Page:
The well-known Indica and Sativa labels that are used on cannabis products and form the basis for the information provided to users of medicinal cannabis are usually wrong and misleading. That is what researchers from Wageningen University & Research and the Canadian Dalhousie University conclude after analyzing hundreds of cannabis samples. Their research showed that the genetic and chemical composition of the cannabis tested often does not match the Indica or Sativa label.
Also surprising is the fact that various cannabis samples sold under the same name, such as ‘Lemon Haze’ or ‘OG Kush’, could be as genetically different from one another as samples with different names.
The results are being published on Friday in the leading international journal Nature Plants. According to the researchers, the cannabis industry needs to take a more critical look at the provision of information on their products and use a more scientific approach.
"Unlike other high-value plant species, the labelling of cannabis is highly unreliable. This is highly undesirable, particularly for patients who use cannabis as a medicinal product and who benefit from good, consistent quality," says Robin van Velzen, Biosystematics.
Indica and Sativa
“Growers across the world label their cannabis varieties quite subjectively with the terms Indica and Sativa. This means that retailers and consumers are unable to rely on the respective labels,” says Dr. Sean Myles, Associate Professor at Dalhousie University and corresponding author of the study.
The terms Indica and Sativa are often used to classify cannabis. It is generally assumed that these different terms are associated with certain aromas and psychoactive effects. But the research carried out by WUR and Dalhousie shows that it is not possible to tell from the genetics nor from the chemistry whether a cannabis plant is an Indica or a Sativa. They conclude that current Indica and Sativa labels do not provide reliable information on the genetic or chemical composition of the plant.
“What our study mainly shows is that you can’t rely solely on those labels but that you have to look at the specific terpene profile,” says Robin van Velzen, lecturer in Biosystematics at WUR and co-author of the study. As a researcher, Van Velzen is also linked to Bedrocan, which produces medicinal cannabis for the Dutch government.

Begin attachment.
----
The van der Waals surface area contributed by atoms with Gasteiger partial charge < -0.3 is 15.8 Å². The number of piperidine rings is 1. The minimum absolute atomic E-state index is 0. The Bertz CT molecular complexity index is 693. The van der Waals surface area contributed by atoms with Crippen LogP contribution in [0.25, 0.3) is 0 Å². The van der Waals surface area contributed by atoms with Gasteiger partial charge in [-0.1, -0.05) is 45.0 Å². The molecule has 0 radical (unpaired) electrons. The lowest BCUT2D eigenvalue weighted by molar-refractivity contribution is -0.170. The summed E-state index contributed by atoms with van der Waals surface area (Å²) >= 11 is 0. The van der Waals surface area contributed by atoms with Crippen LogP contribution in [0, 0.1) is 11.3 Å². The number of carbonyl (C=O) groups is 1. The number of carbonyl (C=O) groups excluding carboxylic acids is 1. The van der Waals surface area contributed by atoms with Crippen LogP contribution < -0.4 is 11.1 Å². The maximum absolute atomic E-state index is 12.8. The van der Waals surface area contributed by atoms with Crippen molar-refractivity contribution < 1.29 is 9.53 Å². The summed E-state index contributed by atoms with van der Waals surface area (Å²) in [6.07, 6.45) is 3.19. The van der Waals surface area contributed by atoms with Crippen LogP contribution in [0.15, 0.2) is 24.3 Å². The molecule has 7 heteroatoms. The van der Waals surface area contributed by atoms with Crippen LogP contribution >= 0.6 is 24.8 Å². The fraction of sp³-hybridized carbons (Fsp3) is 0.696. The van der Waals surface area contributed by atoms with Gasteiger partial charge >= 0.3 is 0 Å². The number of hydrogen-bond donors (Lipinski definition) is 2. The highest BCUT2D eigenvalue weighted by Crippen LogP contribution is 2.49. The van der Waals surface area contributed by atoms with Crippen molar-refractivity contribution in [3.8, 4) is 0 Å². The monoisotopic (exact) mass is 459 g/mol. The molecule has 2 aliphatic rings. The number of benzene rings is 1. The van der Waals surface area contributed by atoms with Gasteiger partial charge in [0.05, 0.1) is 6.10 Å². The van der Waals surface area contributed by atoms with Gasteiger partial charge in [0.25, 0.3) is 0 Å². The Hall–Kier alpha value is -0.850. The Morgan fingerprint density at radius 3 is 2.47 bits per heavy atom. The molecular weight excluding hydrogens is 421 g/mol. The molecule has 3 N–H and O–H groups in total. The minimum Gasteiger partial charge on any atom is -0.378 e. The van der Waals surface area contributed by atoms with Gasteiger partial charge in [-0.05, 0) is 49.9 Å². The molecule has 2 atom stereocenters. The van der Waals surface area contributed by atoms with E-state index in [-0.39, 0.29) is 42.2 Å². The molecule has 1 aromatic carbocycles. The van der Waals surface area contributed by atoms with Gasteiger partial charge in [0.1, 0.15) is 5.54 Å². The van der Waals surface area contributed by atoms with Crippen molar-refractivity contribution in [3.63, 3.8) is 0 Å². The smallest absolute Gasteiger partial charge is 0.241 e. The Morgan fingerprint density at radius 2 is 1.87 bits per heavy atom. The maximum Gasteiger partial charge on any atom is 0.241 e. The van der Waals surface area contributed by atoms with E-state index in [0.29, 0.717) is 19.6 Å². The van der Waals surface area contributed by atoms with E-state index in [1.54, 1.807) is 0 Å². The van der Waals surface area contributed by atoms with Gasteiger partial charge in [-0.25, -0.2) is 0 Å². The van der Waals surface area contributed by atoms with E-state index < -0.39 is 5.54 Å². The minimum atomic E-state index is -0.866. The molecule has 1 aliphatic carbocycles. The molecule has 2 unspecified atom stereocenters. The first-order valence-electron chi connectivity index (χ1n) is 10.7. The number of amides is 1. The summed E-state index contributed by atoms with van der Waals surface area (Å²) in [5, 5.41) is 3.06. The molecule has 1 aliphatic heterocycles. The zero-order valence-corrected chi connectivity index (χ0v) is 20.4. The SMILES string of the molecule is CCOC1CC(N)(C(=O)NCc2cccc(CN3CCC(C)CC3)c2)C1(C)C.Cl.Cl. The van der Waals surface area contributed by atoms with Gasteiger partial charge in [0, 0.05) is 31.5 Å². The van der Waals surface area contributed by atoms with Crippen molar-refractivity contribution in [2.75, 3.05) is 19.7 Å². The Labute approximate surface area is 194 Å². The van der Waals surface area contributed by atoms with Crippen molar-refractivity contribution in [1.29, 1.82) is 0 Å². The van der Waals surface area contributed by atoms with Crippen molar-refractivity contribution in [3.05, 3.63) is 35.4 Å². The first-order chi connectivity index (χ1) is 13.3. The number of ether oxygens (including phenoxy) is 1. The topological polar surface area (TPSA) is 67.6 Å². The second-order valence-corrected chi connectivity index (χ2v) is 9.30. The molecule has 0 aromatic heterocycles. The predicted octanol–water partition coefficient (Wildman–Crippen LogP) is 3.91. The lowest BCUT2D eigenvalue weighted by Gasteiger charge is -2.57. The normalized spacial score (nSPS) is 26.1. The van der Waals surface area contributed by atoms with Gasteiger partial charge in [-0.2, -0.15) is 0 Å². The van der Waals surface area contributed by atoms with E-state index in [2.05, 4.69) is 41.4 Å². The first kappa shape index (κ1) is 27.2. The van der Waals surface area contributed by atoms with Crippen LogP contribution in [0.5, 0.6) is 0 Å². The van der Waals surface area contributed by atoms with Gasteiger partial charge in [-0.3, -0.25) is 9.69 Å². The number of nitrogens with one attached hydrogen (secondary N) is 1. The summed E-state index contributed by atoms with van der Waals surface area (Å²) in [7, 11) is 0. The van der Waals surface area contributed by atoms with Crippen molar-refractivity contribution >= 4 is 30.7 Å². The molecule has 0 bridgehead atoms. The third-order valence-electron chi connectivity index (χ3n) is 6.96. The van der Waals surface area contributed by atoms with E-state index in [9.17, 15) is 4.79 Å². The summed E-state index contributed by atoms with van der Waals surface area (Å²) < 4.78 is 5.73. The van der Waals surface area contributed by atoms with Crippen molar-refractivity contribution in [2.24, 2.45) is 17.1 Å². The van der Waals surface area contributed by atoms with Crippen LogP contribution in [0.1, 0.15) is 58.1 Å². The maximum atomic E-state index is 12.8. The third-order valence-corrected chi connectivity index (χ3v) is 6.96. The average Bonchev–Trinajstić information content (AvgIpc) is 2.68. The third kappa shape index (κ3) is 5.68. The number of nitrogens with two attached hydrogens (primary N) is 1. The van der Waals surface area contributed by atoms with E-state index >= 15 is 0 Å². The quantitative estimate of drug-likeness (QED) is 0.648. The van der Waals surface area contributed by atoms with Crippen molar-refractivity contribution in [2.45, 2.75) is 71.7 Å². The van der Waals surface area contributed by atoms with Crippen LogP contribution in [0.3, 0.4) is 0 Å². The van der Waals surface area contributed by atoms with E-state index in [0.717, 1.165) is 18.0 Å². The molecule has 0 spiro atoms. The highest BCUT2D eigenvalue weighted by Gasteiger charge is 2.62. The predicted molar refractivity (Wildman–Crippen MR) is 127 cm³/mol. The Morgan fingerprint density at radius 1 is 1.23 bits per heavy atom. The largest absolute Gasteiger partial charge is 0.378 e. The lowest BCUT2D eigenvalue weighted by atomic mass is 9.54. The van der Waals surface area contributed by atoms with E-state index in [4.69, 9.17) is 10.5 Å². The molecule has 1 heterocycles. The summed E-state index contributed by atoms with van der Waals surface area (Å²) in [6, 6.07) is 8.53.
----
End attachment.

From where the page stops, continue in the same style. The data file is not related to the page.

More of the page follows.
Terpenes are aromatic molecules that can be found in many plants. Van Velzen: “For example, cannabis labelled as Sativa often contains higher concentrations of some terpenes with tea-like and fruity aromas, while Indica samples generally have higher concentrations of terpenes that smell earthy, such as myrcene, guaiol, gamma-elemene and gamma-eudesmol.”
But the difference found by the researchers is far from convincing: “It really is these specific individual terpenes that account for the difference. Like the genetics, the total chemical profile does not show a clear difference between the labels. In addition, we have only found a small number of regions in the cannabis genome (the collection of all the genes in cannabis) that likely contribute to the earthy aroma associated with the Indica label,” Van Velzen says.
Van Velzen: “Unlike other high-value plant species, the labelling of cannabis is highly unreliable. This is highly undesirable, particularly for patients who use cannabis as a medicinal product and who benefit from good, consistent quality.”
Reliable information very important
According to the researchers, the industry must provide more transparency on chemical composition. “Producers should display the terpene profiles instead of an unreliable name like Indica or Sativa. A number of companies fortunately do that already, but yet there is no standardised measuring and naming convention. Reliable information is essential, particularly for medicinal uses,” Van Velzen concludes.